July 18, 2016

Farm Midwife, Deborah Flowers: Celebrating the Art & Science of Spiritual Midwifery

In this episode Deb speaks to renowned Midwife Deborah Flowers R.N., C.P.M. Deborah has 30 years of experience at The Farm Midwifery Center in training and service attending over 1,000 births. In addition to working at the farm Deborah served as the lab director and director of midwifery and childbirth education at Plenty International. She has served on the board of Midwife International and regularly leads trainings for midwives specializing in IV therapy and neonatal resuscitation.

As a special treat for our listeners and to help clarify any questions you might have Deborah has included her show notes:

How did you and the other Farm Midwives hone your skills when the Farm was first forming? 

    • The first births were attended by women who were pregnant themselves. So one day they might be attending a birth as the midwife and the next day be in labor and receiving care. This made it so they really knew how it felt to be on the receiving end of care, what works, what made them feel good and what didn’t. 
  • For the medical side of things, we read OB text books, we learned from doctors, and we learned from experience.

Were you well received or was there any backlash from the OBs or people in the area?

    • There are Amish in the area and they had their babies at home and a very well respected local doctor who delivered some of the Amish in their homes took us under his wing and that helped a lot.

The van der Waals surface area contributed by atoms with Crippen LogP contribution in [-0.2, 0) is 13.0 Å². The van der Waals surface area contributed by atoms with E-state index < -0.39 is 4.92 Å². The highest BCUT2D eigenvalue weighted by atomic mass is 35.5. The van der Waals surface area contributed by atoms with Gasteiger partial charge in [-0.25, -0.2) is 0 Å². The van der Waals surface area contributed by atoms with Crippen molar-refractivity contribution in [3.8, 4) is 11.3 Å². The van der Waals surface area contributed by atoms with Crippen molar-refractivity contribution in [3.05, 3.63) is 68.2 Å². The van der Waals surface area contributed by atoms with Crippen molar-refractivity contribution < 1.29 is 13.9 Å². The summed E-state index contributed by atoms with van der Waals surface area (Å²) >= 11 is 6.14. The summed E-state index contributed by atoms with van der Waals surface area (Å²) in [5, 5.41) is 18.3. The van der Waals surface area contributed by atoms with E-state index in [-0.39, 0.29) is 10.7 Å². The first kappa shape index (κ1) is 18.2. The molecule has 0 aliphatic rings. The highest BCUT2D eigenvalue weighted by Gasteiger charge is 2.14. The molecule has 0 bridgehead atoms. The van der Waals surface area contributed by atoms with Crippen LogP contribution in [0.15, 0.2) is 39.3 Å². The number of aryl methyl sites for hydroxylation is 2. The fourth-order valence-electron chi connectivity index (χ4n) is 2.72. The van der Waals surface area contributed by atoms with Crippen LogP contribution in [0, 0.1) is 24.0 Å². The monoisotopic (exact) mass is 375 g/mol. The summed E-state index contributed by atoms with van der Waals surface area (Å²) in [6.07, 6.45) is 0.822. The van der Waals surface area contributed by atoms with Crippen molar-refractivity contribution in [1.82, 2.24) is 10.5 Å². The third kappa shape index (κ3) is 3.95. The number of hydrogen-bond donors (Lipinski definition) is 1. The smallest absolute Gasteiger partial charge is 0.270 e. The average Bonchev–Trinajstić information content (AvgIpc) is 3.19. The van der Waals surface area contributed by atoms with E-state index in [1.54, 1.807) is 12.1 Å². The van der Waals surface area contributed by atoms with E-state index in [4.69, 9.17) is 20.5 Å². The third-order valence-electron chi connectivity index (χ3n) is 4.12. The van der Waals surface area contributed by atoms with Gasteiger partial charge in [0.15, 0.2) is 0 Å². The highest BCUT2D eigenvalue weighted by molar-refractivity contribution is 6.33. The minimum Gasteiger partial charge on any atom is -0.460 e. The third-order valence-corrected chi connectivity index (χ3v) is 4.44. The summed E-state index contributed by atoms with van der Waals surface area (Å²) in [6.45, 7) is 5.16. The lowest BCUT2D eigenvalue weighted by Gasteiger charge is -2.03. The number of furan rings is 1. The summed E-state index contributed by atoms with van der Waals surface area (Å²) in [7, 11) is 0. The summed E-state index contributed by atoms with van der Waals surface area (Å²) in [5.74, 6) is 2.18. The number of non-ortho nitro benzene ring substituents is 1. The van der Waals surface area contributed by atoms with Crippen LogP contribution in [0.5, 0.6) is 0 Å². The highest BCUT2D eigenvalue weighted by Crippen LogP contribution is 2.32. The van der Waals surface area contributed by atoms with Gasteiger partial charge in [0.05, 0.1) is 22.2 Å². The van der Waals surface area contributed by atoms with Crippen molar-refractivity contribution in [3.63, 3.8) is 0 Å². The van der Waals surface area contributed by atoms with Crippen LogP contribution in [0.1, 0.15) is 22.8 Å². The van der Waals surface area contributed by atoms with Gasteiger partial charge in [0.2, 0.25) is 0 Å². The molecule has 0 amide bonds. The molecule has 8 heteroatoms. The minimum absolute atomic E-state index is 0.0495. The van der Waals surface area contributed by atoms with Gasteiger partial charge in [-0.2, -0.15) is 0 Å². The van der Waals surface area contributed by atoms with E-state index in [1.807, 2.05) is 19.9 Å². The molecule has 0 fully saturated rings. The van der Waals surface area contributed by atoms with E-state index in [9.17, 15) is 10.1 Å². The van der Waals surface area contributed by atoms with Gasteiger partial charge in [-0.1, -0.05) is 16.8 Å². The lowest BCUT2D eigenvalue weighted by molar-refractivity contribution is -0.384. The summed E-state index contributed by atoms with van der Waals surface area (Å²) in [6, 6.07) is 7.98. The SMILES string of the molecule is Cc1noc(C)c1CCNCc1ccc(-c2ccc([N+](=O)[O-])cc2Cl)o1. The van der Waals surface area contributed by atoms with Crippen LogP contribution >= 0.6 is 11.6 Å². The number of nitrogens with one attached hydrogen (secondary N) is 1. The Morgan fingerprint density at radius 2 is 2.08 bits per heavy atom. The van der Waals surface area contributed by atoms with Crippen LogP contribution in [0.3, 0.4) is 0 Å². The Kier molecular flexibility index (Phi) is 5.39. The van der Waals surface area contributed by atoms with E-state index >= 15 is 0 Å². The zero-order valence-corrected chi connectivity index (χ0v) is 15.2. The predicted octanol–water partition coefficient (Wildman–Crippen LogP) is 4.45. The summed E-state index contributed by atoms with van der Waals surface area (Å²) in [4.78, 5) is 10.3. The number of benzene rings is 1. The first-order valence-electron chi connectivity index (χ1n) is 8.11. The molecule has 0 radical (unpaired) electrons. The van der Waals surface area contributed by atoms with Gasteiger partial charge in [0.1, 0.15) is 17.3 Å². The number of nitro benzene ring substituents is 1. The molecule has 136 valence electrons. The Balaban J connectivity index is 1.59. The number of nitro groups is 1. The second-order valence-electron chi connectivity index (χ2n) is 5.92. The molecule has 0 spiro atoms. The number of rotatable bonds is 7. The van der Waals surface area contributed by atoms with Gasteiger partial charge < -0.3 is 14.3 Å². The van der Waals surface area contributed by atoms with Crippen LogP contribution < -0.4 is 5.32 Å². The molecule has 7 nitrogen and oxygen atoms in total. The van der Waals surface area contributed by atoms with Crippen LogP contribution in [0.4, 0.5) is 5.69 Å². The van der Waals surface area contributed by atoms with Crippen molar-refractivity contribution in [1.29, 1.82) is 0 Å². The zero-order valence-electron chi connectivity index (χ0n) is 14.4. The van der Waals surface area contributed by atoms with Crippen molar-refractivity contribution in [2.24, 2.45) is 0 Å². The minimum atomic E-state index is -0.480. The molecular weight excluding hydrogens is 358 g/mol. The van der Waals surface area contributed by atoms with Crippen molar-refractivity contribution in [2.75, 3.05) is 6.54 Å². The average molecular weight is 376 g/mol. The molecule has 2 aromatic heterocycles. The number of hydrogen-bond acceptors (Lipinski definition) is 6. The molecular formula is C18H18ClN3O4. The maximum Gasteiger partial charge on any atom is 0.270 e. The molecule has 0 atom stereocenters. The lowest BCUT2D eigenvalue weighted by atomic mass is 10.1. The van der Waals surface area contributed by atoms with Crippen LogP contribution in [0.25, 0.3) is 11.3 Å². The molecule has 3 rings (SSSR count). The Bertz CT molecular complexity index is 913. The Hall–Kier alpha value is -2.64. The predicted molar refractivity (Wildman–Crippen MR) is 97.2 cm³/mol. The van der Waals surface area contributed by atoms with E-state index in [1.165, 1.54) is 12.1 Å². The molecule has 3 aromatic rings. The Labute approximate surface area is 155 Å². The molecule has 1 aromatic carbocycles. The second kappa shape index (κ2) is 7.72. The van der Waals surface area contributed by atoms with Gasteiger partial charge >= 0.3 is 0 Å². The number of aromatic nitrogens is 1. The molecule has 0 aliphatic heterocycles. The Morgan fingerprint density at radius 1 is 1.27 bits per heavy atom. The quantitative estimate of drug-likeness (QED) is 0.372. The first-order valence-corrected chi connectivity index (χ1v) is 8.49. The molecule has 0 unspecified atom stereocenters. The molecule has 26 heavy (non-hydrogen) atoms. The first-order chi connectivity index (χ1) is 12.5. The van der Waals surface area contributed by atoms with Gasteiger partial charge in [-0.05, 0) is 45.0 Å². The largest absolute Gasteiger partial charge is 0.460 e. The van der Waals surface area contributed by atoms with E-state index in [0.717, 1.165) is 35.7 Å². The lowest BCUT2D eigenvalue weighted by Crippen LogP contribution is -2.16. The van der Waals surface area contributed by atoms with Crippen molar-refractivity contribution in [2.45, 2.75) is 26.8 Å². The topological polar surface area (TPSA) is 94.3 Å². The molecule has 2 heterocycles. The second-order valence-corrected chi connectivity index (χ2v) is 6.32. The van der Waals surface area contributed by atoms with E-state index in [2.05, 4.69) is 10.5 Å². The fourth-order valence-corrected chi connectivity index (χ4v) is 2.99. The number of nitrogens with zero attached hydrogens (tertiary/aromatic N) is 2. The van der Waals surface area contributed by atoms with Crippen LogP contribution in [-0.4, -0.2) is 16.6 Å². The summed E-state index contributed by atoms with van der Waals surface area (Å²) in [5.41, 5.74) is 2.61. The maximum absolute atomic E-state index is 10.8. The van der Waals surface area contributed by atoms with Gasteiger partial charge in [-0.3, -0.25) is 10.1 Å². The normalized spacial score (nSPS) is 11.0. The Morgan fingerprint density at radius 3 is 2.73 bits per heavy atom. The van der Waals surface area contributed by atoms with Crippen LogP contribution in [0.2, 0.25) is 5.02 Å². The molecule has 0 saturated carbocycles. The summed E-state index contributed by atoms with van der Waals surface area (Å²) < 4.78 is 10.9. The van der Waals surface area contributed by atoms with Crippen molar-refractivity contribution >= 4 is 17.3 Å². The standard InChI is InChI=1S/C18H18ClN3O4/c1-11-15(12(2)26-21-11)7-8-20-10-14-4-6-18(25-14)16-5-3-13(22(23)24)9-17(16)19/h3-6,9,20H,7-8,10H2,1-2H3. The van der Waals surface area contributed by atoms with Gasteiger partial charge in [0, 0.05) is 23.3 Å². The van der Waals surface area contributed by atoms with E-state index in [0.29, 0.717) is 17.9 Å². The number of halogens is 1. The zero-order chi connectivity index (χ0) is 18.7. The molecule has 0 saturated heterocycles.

• But some of the nurses in the hospital were not very friendly at first
  • Now that has changed

Can you explain the difference between the Midwifery model of care and that of a traditional, pathological model. More specifically, the Farm Midwifery model of care?

    • We try to involve women in the decision making about their care
    • We are more likely to wait for your body to go into labor on its own as opposed to scheduling the day that you will be induced!
  • We let your water release when it is ready most of the time
    • There will not be people you have never met coming in unannounced at any moment
    • We allow women to have long labors, we don’t follow any kind of dilation curve
    • We don’t hook women up to an external fetal monitor. We use a Doppler or fetascope to listen intermittently to the babies heart beat
    • We allow women to walk and move around in labor, get in a birth tub if they want, etc.
    • I think you have to individualize your care for each woman. During prenatal care we get to know each other and talk about what she would like to do at her birth. That is different than a birth plan, because you also have to see what works in the moment and be open to the fact that it may not go like you thought it would and be flexible.
  • We believe in delayed cord clamping